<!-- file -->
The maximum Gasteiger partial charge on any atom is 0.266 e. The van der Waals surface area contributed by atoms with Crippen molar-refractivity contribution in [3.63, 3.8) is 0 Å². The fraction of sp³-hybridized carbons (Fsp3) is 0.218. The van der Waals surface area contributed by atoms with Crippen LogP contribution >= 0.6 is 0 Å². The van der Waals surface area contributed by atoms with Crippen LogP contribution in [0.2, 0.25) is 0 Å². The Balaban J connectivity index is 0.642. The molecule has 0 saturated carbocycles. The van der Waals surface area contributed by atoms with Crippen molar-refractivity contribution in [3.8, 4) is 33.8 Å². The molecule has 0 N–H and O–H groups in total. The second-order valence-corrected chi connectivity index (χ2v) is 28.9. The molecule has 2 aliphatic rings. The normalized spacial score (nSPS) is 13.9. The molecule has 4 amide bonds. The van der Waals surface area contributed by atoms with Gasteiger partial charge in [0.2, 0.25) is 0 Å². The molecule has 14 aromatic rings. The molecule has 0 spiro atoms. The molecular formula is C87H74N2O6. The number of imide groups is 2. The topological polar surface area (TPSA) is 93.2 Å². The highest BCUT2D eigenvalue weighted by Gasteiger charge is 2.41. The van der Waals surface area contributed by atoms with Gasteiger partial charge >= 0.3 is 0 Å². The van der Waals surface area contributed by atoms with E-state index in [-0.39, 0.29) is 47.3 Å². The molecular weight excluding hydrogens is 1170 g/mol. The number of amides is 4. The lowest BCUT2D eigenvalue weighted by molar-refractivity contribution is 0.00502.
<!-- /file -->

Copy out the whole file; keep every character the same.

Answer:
The maximum Gasteiger partial charge on any atom is 0.266 e. The van der Waals surface area contributed by atoms with Crippen molar-refractivity contribution in [3.63, 3.8) is 0 Å². The fraction of sp³-hybridized carbons (Fsp3) is 0.218. The van der Waals surface area contributed by atoms with Crippen LogP contribution >= 0.6 is 0 Å². The van der Waals surface area contributed by atoms with Crippen LogP contribution in [0.2, 0.25) is 0 Å². The Balaban J connectivity index is 0.642. The molecule has 0 saturated carbocycles. The van der Waals surface area contributed by atoms with Crippen molar-refractivity contribution in [3.8, 4) is 33.8 Å². The molecule has 0 N–H and O–H groups in total. The second-order valence-corrected chi connectivity index (χ2v) is 28.9. The molecule has 2 aliphatic rings. The normalized spacial score (nSPS) is 13.9. The molecule has 4 amide bonds. The van der Waals surface area contributed by atoms with Gasteiger partial charge in [0.2, 0.25) is 0 Å². The molecule has 14 aromatic rings. The molecule has 0 spiro atoms. The molecular formula is C87H74N2O6. The number of imide groups is 2. The topological polar surface area (TPSA) is 93.2 Å². The highest BCUT2D eigenvalue weighted by Gasteiger charge is 2.41. The van der Waals surface area contributed by atoms with Gasteiger partial charge >= 0.3 is 0 Å². The van der Waals surface area contributed by atoms with E-state index in [-0.39, 0.29) is 47.3 Å². The molecular weight excluding hydrogens is 1170 g/mol. The number of amides is 4. The lowest BCUT2D eigenvalue weighted by molar-refractivity contribution is 0.00502.